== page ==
Group: A workload group, or group, is a user-specified category of requests that are similar according to the classification rules that are applied to each session request. A group defines the policies for its members. A resource pool is assigned to a Workload Group, which is in turn is assigned to the Resource Governor. Two workload groups (internal and default) are created and mapped to their corresponding resource pools when SQL Server 2008 is installed, apart from that the Resource Governor also supports user-defined workload groups. The internal workload group is populated with requests that are for internal SQL Server use only. You cannot change the criteria used for routing these requests and you cannot classify requests into the internal workload group whereas requests are mapped to default workload group, if there is a classification failure, an attempt to map to a non-existent workload group and there is no criteria to classify. If the Resource Governor is disabled, all new connections are automatically classified into the default group and System-initiated requests are classified into the internal workload group.
Classification:Classification is a set of user-written rules that enable Resource Governor to classify session requests into the workload groups as described previously; for example classifying on the basis of user, application etc. It is implemented through a scalar Transact-SQL user-defined function (UDF) which is designated as a "classifier UDF" for the Resource Governor in the master database. Only one user-defined function can be designated as a classifier at a time.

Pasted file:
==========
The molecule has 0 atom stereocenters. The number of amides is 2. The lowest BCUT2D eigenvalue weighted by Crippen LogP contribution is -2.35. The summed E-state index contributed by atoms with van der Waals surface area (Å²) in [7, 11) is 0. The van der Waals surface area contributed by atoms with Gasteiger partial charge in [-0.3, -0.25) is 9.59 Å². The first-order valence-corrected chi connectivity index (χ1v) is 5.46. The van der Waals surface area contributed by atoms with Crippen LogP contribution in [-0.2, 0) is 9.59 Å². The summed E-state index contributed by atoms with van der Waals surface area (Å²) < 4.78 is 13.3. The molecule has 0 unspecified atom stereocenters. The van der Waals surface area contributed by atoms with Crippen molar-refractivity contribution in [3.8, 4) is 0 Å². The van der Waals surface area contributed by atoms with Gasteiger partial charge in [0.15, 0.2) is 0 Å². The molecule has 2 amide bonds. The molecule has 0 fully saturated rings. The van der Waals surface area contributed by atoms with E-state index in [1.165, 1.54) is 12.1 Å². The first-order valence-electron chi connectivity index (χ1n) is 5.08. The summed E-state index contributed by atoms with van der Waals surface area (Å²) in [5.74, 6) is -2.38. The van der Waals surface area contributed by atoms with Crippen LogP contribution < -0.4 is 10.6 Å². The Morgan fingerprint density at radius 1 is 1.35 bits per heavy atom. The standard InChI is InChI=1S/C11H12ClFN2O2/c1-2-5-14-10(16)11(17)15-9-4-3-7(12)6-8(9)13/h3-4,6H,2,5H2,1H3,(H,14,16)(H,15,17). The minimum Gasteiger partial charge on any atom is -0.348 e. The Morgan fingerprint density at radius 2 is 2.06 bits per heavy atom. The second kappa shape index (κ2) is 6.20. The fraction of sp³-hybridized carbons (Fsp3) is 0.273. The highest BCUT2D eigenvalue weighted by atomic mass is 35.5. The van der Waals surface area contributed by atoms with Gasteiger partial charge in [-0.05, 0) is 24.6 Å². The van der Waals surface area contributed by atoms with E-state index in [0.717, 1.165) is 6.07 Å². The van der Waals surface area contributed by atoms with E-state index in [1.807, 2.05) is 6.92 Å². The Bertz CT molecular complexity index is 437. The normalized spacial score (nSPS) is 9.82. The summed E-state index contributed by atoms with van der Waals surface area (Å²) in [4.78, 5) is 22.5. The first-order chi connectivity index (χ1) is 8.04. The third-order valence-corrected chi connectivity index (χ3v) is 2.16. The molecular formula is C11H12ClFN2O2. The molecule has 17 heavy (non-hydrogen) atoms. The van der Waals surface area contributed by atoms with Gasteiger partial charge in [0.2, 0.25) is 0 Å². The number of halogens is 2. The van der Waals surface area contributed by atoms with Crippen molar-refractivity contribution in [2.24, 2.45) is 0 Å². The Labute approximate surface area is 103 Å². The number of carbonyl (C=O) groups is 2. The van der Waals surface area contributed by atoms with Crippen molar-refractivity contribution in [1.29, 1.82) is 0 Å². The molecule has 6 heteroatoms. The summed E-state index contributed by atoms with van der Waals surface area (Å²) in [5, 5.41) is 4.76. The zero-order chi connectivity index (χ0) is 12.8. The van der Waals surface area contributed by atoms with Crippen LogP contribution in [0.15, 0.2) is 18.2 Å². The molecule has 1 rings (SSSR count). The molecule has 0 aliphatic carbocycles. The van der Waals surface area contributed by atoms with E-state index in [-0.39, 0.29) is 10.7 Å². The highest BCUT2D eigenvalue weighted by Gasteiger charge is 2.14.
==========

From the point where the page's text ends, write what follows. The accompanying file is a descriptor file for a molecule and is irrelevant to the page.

Putting it all together
The incoming connection request for a session is classified by a classifier UDF and is routed to an appropriate workload group. This workload group in turn uses the resource pool associated with it and finally the resource pool provides and limits on the resources required by the session. Let's see this with an example, I will consider the same problem discussed in the problem section where we have one SQL Server instance serving an OLTP application and a reporting application, though it can be used in variety of different circumstances where you have to manage workloads: